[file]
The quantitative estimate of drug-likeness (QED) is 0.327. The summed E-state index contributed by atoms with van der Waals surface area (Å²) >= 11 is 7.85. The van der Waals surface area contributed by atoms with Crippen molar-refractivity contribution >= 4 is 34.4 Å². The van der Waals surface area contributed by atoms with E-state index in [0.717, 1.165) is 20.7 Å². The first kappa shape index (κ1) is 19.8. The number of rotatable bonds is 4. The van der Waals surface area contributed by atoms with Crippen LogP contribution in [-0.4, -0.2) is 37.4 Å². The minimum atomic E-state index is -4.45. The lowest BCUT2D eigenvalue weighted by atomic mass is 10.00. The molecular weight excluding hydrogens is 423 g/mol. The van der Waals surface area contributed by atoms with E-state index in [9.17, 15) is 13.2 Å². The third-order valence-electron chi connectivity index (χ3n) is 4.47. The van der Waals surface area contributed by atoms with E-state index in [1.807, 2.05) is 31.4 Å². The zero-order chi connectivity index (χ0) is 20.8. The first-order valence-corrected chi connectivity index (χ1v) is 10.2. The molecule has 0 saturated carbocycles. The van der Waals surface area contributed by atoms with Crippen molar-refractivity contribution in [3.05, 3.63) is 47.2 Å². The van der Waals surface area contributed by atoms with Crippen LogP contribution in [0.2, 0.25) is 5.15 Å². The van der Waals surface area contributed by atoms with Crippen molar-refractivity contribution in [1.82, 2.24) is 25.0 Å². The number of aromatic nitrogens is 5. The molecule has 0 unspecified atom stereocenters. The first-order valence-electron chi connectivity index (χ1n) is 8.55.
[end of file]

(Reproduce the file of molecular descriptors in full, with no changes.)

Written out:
The quantitative estimate of drug-likeness (QED) is 0.327. The summed E-state index contributed by atoms with van der Waals surface area (Å²) >= 11 is 7.85. The van der Waals surface area contributed by atoms with Crippen molar-refractivity contribution >= 4 is 34.4 Å². The van der Waals surface area contributed by atoms with E-state index in [0.717, 1.165) is 20.7 Å². The first kappa shape index (κ1) is 19.8. The number of rotatable bonds is 4. The van der Waals surface area contributed by atoms with Crippen LogP contribution in [-0.4, -0.2) is 37.4 Å². The minimum atomic E-state index is -4.45. The lowest BCUT2D eigenvalue weighted by atomic mass is 10.00. The molecular weight excluding hydrogens is 423 g/mol. The van der Waals surface area contributed by atoms with E-state index in [9.17, 15) is 13.2 Å². The third-order valence-electron chi connectivity index (χ3n) is 4.47. The van der Waals surface area contributed by atoms with E-state index in [1.807, 2.05) is 31.4 Å². The zero-order chi connectivity index (χ0) is 20.8. The first-order valence-corrected chi connectivity index (χ1v) is 10.2. The molecule has 0 saturated carbocycles. The van der Waals surface area contributed by atoms with Crippen molar-refractivity contribution in [3.05, 3.63) is 47.2 Å². The van der Waals surface area contributed by atoms with Crippen LogP contribution in [0.2, 0.25) is 5.15 Å². The van der Waals surface area contributed by atoms with Crippen molar-refractivity contribution in [1.82, 2.24) is 25.0 Å². The number of aromatic nitrogens is 5. The molecule has 0 unspecified atom stereocenters. The first-order valence-electron chi connectivity index (χ1n) is 8.55.